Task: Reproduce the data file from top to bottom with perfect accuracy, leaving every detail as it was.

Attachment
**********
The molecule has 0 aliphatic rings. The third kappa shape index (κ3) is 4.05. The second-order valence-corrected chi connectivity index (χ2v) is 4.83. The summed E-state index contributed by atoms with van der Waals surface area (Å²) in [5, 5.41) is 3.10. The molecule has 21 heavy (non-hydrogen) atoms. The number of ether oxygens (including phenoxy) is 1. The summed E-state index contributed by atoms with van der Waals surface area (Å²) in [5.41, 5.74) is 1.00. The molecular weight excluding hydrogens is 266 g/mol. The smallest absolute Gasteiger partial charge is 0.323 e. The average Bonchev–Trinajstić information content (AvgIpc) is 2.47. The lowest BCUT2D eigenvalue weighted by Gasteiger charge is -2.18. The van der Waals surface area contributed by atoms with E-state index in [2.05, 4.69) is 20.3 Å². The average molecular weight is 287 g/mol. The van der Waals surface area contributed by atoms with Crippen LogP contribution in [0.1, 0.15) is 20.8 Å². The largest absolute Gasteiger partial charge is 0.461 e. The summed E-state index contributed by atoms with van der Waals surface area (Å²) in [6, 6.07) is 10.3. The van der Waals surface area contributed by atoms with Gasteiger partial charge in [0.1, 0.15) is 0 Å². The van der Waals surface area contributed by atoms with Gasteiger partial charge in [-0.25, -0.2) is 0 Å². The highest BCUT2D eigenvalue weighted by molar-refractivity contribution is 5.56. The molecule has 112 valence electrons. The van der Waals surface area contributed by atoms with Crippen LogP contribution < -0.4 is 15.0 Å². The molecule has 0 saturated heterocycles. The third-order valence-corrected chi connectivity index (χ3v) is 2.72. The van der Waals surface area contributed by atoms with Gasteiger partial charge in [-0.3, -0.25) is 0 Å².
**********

The molecule has 0 aliphatic rings. The third kappa shape index (κ3) is 4.05. The second-order valence-corrected chi connectivity index (χ2v) is 4.83. The summed E-state index contributed by atoms with van der Waals surface area (Å²) in [5, 5.41) is 3.10. The molecule has 21 heavy (non-hydrogen) atoms. The number of ether oxygens (including phenoxy) is 1. The summed E-state index contributed by atoms with van der Waals surface area (Å²) in [5.41, 5.74) is 1.00. The molecular weight excluding hydrogens is 266 g/mol. The smallest absolute Gasteiger partial charge is 0.323 e. The average Bonchev–Trinajstić information content (AvgIpc) is 2.47. The lowest BCUT2D eigenvalue weighted by Gasteiger charge is -2.18. The van der Waals surface area contributed by atoms with E-state index in [2.05, 4.69) is 20.3 Å². The average molecular weight is 287 g/mol. The van der Waals surface area contributed by atoms with Crippen LogP contribution in [0.1, 0.15) is 20.8 Å². The largest absolute Gasteiger partial charge is 0.461 e. The summed E-state index contributed by atoms with van der Waals surface area (Å²) in [6, 6.07) is 10.3. The van der Waals surface area contributed by atoms with Gasteiger partial charge in [0.1, 0.15) is 0 Å². The van der Waals surface area contributed by atoms with Gasteiger partial charge in [-0.25, -0.2) is 0 Å². The highest BCUT2D eigenvalue weighted by molar-refractivity contribution is 5.56. The molecule has 112 valence electrons. The van der Waals surface area contributed by atoms with Crippen LogP contribution < -0.4 is 15.0 Å². The molecule has 0 saturated heterocycles. The third-order valence-corrected chi connectivity index (χ3v) is 2.72. The van der Waals surface area contributed by atoms with Gasteiger partial charge in [-0.3, -0.25) is 0 Å².